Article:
Early in the play, Millie tells a story about her mother’s reaction to Robert leaving for the first time, five years earlier. After twelve years of marriage and four children, Robert simply packed up his cello and left, leaving his wife alone, grieving for the idyllic fairytale she had believed could be her life with him. On that day, The Mai took then eleven-year-old Millie to a pub in town to drown her sorrows. The puffy-eyed Mai, unable to hold back her tears and not wanting to cry in front of Millie, sent the girl on an impossible and illogical errand: “Millie,” she asks, “would you ever run up to the butcher’s and get me a needle and thread.” Of course, needles and thread are not sold at butcher shops, but young Millie obliged, not wanting to cause any further distress. At first glance, The Mai’s request appears to be a simple device showing the depth of her despair—which it is—but there is also a mythic reference behind it. This reference is reinforced when Millie later remarks that “The Mai set about looking for that magic thread that would stitch us together again and she found it at Owl Lake.” In the epic adventures, Immram Bran and Immram Curaig Maile Dúin—which translate, respectively, as “The Voyage of Bran” and “The Voyage of Mael Dúin”—the heroes and their crews encounter the island called Tír na mBan, or the Island of Women, three days by boat to the west of Ireland. The island is part of the Otherworld, and as such, time does not pass there in the same way as it does in the real world. The women of the island cater to their male visitors’ every desire, distracting them with food, drink, and the comfort of a woman every night. Both ships encounter, near the shore, a beautiful woman—in some versions she is the queen of the island—who hurls a ball of thread at the ship. Bran and Mael each catch this ball, in their respective tales, and in both, it magically sticks to their hand. The woman pulls the entire boat to shore by rewinding her thread. In Mael Dúin, this happens three times as Mael and his crew try to escape the island until, on the fourth attempt, Mael has one of his men catch the ball and cuts off the man’s hand freeing them to continue their journey. The Mai is this goddess-figure, building her new home as a ball of magic thread to lure Robert back home: “And so the new house was built and, once she had it the way she wanted, The Mai sat in front of this big window here, her chin moonward, a frown on her forehead, as if she were pulsing messages to […] Robert wherever he was, her eyes closed tightly, her lips forming two words noiselessly. Come home—come home.” Robert reacts much the same way as Bran and Mael, enjoying the initial delights of the goddess and her companions yet willing to cause harm to others to facilitate his escape in the end. These earlier tales paint the women of Tír na mBan as scheming and trying to entrap men who encounter their island, and certainly The Mai has planned and schemed to get Robert to return; but within the context of the divorce-less Irish state that existed when this play was written and premiered, she has the right to expect him to remain at her side and honor their marriage vows.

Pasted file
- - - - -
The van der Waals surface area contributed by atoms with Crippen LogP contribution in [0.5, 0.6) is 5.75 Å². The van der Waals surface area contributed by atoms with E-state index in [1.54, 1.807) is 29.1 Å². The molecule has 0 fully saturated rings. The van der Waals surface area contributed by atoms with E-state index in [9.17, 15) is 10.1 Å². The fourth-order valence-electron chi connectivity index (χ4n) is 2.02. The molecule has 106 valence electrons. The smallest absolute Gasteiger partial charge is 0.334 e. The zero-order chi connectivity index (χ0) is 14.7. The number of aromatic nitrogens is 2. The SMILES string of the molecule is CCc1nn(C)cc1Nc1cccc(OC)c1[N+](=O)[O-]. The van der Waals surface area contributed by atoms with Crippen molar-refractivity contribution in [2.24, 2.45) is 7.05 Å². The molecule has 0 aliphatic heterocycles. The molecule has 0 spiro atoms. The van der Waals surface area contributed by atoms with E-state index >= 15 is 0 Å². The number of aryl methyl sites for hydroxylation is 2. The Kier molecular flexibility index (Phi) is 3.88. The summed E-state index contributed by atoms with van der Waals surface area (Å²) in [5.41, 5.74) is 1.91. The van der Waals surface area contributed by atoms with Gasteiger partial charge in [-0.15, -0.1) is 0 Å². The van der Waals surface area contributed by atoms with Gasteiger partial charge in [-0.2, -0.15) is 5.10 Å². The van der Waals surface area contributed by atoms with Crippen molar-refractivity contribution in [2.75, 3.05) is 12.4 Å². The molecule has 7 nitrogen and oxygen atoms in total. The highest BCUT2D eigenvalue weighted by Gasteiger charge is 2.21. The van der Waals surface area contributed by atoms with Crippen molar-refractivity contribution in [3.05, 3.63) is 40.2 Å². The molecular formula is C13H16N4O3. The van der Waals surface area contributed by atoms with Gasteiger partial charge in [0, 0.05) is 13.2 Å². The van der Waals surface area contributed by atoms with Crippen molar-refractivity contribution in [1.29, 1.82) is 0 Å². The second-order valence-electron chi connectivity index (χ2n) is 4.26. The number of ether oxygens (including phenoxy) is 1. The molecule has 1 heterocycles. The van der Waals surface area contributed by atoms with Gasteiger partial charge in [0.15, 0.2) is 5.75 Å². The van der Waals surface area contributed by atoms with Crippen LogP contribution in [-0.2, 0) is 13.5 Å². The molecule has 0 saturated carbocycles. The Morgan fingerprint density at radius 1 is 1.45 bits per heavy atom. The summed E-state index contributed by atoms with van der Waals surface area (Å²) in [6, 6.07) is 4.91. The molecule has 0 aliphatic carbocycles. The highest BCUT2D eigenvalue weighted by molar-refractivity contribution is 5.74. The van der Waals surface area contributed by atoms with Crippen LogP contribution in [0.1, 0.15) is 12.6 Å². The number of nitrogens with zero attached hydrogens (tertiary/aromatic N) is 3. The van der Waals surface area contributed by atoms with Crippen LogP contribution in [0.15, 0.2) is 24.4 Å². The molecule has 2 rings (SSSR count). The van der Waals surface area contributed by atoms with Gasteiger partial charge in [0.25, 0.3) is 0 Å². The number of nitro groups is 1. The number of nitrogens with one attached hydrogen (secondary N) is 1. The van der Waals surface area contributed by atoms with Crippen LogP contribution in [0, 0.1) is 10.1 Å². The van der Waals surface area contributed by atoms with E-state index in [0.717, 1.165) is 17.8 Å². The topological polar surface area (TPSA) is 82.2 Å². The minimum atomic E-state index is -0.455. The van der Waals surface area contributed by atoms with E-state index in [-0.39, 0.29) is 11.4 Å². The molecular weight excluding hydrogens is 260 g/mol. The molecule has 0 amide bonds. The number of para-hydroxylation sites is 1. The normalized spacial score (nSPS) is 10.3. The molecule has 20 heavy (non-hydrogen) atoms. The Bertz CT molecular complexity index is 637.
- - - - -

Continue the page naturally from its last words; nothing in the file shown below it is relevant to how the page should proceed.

By applying the work of symbologists Jean Chevalier and Alain Gheerbrant, one can say that the thread of Tír na mBan represents both a link connecting “this world to the other” and that “which link[s] puppets to the central will of the person who manipulates them.” We are reminded of The Mai’s magic thread when Millie recounts what happened when she and Robert go to buy a nightgown and bed jacket in which to bury The Mai. Robert is knocked to the ground, scattering a rainbow of spools of thread and needle packages, suggesting that Mai’s attempts to reel her husband back to her private Tír na mBan with magic thread and stitch her family back together have both failed. Any cailleach-magic imbued into the house at Owl Lake was not strong enough to abate Robert’s issues with Mai’s success outside the home. In defeat, The Mai squeezes herself through the eye of the needle and into the Otherworld, leaving Millie and her three younger siblings to fend for themselves among those “proud mad women,” as Beck—The Mai’s sister—calls them. Her failure to recognize her children’s needs before her own is in direct opposition to the ideal of Irish womanhood, but the honesty of the emotion, of the need to be seen as an essential individual beyond one’s status as wife and mother, is precisely the missing voice in the feminist conversation that Carr provides here. Opening the discussion into how women can find a happy balance between personal and professional success is an immensely important step toward gender equality.